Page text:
WPP should honour those who died in the Falklands

There are many reasons why Y&R’s spot for the Argentine Government, filmed in the Falkland Islands, is wrong. Aside from being completely the opposite to the spirit of the Olympic ideal (and one that is being expensively espoused at the moment by Rainey Kelly Campbell Roalfe/Y&R in the UK), it is also hugely disrespectful to the 255 members of the British armed forces and three Islanders who died in the bloody conflict.

The scene where the Argentine athlete exercises on a memorial to British soldiers of an earlier war is particularly gut-wrenching.

To his credit, the WPP boss Sir Martin Sorrell was quick to denounce the ad once it had become apparent that his Y&R agency in Buenos Aires was behind the stunt. The network is also pleading, without success so far, for the Argentine Government to pull the spot.

But the fact remains the damage has been done – old sores have been opened, particularly for Falklands veterans, and politicians have become involved escalating the offensive ad to a diplomatic issue.

For a man who is said to be an expert at micro-management the fact that Y&R Buenos Aires felt that it could go ahead and make this ad, despite being part of a UK-based agency network and therefore presumably aware of the embarrassment it would cause the ultimate boss, Sorrell’s anger is understandable.You could argue that it shows a lack of respect from the management at Y&R Buenos Aires for its pay-master.

Given that WPP as a whole is set to benefit from the Olympics across its range of clients, and the widespread offence that this outpost of Y&R has caused, surely the tenure of this team is unsustainable. It might also be a welcome gesture if WPP made some public act of contrition by donating to a Forces charity – the South Atlantic Medal Association or Combat Stress, for example – to help those still affected by their part in liberating the Islands from occupation.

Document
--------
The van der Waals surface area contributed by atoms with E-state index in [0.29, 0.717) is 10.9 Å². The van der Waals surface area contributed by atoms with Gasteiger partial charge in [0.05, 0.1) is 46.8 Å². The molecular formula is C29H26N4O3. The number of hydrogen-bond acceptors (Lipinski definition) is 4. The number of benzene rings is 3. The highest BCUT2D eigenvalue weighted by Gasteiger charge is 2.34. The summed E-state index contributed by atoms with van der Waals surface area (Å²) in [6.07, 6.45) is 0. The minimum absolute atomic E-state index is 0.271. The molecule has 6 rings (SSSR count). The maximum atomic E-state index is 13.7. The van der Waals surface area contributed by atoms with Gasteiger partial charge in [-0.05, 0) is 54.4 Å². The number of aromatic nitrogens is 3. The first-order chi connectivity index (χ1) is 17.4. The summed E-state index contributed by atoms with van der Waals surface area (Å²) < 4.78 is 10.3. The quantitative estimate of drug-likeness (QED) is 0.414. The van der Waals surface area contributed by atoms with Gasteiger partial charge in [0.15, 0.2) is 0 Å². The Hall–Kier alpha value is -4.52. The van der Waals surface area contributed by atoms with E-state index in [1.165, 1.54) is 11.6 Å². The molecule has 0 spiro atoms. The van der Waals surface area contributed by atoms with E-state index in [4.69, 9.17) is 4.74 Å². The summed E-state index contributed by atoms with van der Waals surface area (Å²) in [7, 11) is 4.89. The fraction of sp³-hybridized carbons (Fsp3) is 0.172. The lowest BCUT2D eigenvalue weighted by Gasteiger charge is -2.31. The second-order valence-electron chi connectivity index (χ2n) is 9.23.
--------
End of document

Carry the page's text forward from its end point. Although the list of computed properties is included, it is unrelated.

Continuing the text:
The need for this is even more apparent when you consider that a WPP agency – JWT – has recently been hired to handle recruitment for the British Army, many of whom will serve protecting the democratic wishes of Falkland Islanders.

 

  • mark palmer

    Jez. Good piece – not least in being so to the point.  It’s clearly a bad judgement call from where we are. I imagine the perspective from Argentina is different.  The reality is also that whilst it is an own goal for WPP. It also shows in Sir Martin Sorrell dealing with it personally, quickly and so directly is a realisation of what the reality is for more and more the reality. Any CEO must deal and manage the brand always.  He can’t let the brand values or circle or triangle that has been developed internally or by an agency ever become the answer. He has to own responsibility for the brand in real time. He can’t delegate answers and he cannot delay. 

    Also – much as it may be distressing that Y & R Argentina have gone rogue – there is also something positive about it.  If WPP had got to the point where its agencies were following a script, or a way to behave, it would also mean that the willingness to take risks and do what you believe would also not be in WPP’s agency culture. It also shows the truth in agencies representing their clients. The moment that Y & R starts thinking about what JWT needs to do for its client – then compromise and the passion to focus on your client goes too.